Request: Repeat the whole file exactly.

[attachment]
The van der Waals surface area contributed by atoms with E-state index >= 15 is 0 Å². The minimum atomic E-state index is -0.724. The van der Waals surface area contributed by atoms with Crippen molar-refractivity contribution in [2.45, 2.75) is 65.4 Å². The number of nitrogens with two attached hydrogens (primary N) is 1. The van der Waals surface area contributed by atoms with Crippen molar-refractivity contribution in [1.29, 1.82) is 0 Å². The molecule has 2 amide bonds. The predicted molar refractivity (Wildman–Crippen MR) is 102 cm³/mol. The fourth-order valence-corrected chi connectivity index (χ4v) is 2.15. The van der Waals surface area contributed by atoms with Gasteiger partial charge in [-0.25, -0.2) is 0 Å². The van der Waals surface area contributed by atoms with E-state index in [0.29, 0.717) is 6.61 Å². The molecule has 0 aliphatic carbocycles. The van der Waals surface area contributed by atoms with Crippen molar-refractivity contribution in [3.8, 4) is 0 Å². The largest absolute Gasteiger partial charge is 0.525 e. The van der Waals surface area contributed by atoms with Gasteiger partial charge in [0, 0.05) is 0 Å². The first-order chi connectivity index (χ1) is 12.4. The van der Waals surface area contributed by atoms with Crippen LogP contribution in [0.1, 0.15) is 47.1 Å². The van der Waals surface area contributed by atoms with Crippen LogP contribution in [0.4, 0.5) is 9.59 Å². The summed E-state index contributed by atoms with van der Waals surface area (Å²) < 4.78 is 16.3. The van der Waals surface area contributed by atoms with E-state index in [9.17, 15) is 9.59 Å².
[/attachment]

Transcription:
The van der Waals surface area contributed by atoms with E-state index >= 15 is 0 Å². The minimum atomic E-state index is -0.724. The van der Waals surface area contributed by atoms with Crippen molar-refractivity contribution in [2.45, 2.75) is 65.4 Å². The number of nitrogens with two attached hydrogens (primary N) is 1. The van der Waals surface area contributed by atoms with Crippen molar-refractivity contribution in [1.29, 1.82) is 0 Å². The molecule has 2 amide bonds. The predicted molar refractivity (Wildman–Crippen MR) is 102 cm³/mol. The fourth-order valence-corrected chi connectivity index (χ4v) is 2.15. The van der Waals surface area contributed by atoms with Gasteiger partial charge in [-0.25, -0.2) is 0 Å². The van der Waals surface area contributed by atoms with E-state index in [0.29, 0.717) is 6.61 Å². The molecule has 0 aliphatic carbocycles. The van der Waals surface area contributed by atoms with Crippen molar-refractivity contribution in [3.8, 4) is 0 Å². The largest absolute Gasteiger partial charge is 0.525 e. The van der Waals surface area contributed by atoms with Gasteiger partial charge in [0, 0.05) is 0 Å². The first-order chi connectivity index (χ1) is 12.4. The van der Waals surface area contributed by atoms with Crippen LogP contribution in [0.1, 0.15) is 47.1 Å². The van der Waals surface area contributed by atoms with Crippen LogP contribution in [0.4, 0.5) is 9.59 Å². The summed E-state index contributed by atoms with van der Waals surface area (Å²) < 4.78 is 16.3. The van der Waals surface area contributed by atoms with E-state index in [9.17, 15) is 9.59 Å².